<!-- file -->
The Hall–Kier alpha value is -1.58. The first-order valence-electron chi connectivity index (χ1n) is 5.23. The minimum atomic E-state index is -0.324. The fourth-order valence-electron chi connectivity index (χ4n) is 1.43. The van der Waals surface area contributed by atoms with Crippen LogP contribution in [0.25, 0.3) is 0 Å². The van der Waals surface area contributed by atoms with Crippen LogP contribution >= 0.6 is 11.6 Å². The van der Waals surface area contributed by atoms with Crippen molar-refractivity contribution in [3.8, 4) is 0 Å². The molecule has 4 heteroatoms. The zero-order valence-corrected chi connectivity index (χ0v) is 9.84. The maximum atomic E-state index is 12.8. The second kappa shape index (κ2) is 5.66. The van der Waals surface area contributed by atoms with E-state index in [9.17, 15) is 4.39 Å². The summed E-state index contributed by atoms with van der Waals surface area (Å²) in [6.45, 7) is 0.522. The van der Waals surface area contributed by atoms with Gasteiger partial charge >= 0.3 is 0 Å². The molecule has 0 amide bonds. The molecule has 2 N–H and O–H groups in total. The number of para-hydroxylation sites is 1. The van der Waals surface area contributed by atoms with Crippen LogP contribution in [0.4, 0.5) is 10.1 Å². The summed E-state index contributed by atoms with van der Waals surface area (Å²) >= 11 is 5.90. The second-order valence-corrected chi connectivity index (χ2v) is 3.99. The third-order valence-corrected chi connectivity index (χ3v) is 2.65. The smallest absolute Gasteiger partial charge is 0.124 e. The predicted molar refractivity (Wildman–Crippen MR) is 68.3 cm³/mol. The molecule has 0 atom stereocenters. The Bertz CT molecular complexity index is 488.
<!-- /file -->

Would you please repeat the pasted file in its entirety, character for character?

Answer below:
The Hall–Kier alpha value is -1.58. The first-order valence-electron chi connectivity index (χ1n) is 5.23. The minimum atomic E-state index is -0.324. The fourth-order valence-electron chi connectivity index (χ4n) is 1.43. The van der Waals surface area contributed by atoms with Crippen LogP contribution in [0.25, 0.3) is 0 Å². The van der Waals surface area contributed by atoms with Crippen LogP contribution >= 0.6 is 11.6 Å². The van der Waals surface area contributed by atoms with Crippen molar-refractivity contribution in [3.8, 4) is 0 Å². The molecule has 4 heteroatoms. The zero-order valence-corrected chi connectivity index (χ0v) is 9.84. The maximum atomic E-state index is 12.8. The second kappa shape index (κ2) is 5.66. The van der Waals surface area contributed by atoms with E-state index in [9.17, 15) is 4.39 Å². The summed E-state index contributed by atoms with van der Waals surface area (Å²) in [6.45, 7) is 0.522. The van der Waals surface area contributed by atoms with Gasteiger partial charge >= 0.3 is 0 Å². The molecule has 0 amide bonds. The molecule has 2 N–H and O–H groups in total. The number of para-hydroxylation sites is 1. The van der Waals surface area contributed by atoms with Crippen LogP contribution in [0.4, 0.5) is 10.1 Å². The summed E-state index contributed by atoms with van der Waals surface area (Å²) >= 11 is 5.90. The second-order valence-corrected chi connectivity index (χ2v) is 3.99. The third-order valence-corrected chi connectivity index (χ3v) is 2.65. The smallest absolute Gasteiger partial charge is 0.124 e. The predicted molar refractivity (Wildman–Crippen MR) is 68.3 cm³/mol. The molecule has 0 atom stereocenters. The Bertz CT molecular complexity index is 488.